The rail link between Tianjin and Nanjing’s Pukou district－the Tientsin-Pukow Railw
ay－was completed in 1912. But the two lines could not be connected because there was no bridge across the river.
According to the Academy of Sociology, which was founded by scholars from Nanjing Univers
ity, at least two structures－the Wuhan Yangtze River Bridge and the Chongqing Baishatuo Yangtze
River Bridge－were built before the Nanjing structure. But neither was considered a landmark by the public.
In 1913, Zhan Tianyou, who was known as “the father of China’s railways”, traveled to Nan
jing to inspect the Yangtze riverbed to build a bridge. However, he dropped his plan because the river had an ave
rage width of 1,500 meters, was more than 70 meters at its deepest and the water flow was 3 meters per second.
Zhan reportedly stayed for a few days, left without saying a word, and then decided to inspe
ct the river in Wuhan, Hubei province, before completing the first design for the Wuhan Yangtze River Bridge.
Italian legwear brand Calzedonia has opened two more stores in downtown Beijing, expand
ing its business in the Chinese capital. Another two outlets are expected to open in the capital in April and May.
Calzedonia is a brand under the Calzedonia Group, which a
lso owns Intimissimi, Tezenis, Falconeri, Signorvino, Atelier Emè and Intimissimi Uomo.
The Italian fashion retailer is taking big strides in China since it first entered the Chinese market in 2017. Calzedonia Group has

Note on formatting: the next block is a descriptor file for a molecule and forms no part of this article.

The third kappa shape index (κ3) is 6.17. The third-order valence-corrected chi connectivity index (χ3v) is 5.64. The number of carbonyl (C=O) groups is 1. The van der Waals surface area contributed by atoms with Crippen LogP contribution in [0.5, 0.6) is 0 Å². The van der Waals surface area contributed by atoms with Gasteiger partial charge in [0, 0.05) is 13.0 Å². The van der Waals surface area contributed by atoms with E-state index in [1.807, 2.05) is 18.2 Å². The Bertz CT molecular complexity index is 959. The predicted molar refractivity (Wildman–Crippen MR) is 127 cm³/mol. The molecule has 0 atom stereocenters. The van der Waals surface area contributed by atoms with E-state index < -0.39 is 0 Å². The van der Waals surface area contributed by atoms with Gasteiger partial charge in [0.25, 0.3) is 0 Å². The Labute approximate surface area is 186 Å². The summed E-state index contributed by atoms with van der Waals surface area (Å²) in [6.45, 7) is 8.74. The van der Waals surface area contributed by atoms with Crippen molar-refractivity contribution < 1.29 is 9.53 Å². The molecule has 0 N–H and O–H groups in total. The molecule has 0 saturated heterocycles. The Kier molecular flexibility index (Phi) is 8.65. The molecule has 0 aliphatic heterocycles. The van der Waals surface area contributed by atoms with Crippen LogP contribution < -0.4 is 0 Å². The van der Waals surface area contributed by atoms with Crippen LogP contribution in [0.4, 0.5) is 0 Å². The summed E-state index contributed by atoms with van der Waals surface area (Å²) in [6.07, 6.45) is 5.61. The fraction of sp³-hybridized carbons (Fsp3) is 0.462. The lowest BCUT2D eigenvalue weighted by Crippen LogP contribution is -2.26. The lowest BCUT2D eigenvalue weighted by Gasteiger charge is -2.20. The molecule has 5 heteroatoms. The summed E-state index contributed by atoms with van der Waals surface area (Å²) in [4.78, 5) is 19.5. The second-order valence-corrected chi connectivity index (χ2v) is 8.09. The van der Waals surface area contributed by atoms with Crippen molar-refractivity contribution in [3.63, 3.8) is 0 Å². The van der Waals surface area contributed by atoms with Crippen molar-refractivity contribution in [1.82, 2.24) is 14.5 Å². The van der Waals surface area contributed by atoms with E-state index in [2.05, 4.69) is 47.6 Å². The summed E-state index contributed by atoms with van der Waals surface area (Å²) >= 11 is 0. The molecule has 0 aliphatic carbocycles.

so far opened more than 20 retail stores in Chinese cities, such as Beijing, Shanghai, Hangzhou and Chen
gdu. It’s aimed at owning more than 100 shops in the Chinese mainland by 2020, according to company management.
Founded in 1986, Calzedonia specializes in socks, leggings, tights and beachwear. Its colle
ctions are sold in more than 4,500 stores in over 50 countries and regions around the world.
With his exaggerated expressions and inborn sense of humor, Lao Ma, a student from Angola, has
become an internet sensation. He has 2.8 million fans on Tik Tok, a video sharing application similar to Musical.ly.
Plus, he speaks fluent Chinese and has a strong interest in Chinese culture. Although not Chinese, he has a Chinese heart.
This 23-year-old African student Clarck Gable (Chinese name Lao Ma) is from Huambo province, Angola.
He is currently studying at the School of International Co-education of Nantong Vocational
University in Jiangsu province, majoring in computer application technology.
In the second half of last year, Clarck and his friends signed up on Tik Tok, and began to create self-directed
short videos. Most of their works are based on the experience of Lao Ma in China. The videos are loved by fans.
on Music, outside the Eastern Fourth Ring Road. Despite the location, far from downtown, Fusi
on Music says it has a firm fan base with more than 80,000 vinyls in the two-story store.
Zheng, also a Beijing native, says his passion for record shops was kindled when he was a child. He g
raduated from the Communication University of China, majoring in English, in 2003, and opened his rec
ord store in the same year. He also runs a shop on the e-commerce platform Taobao and sells more than 1,000 albums a month, he says.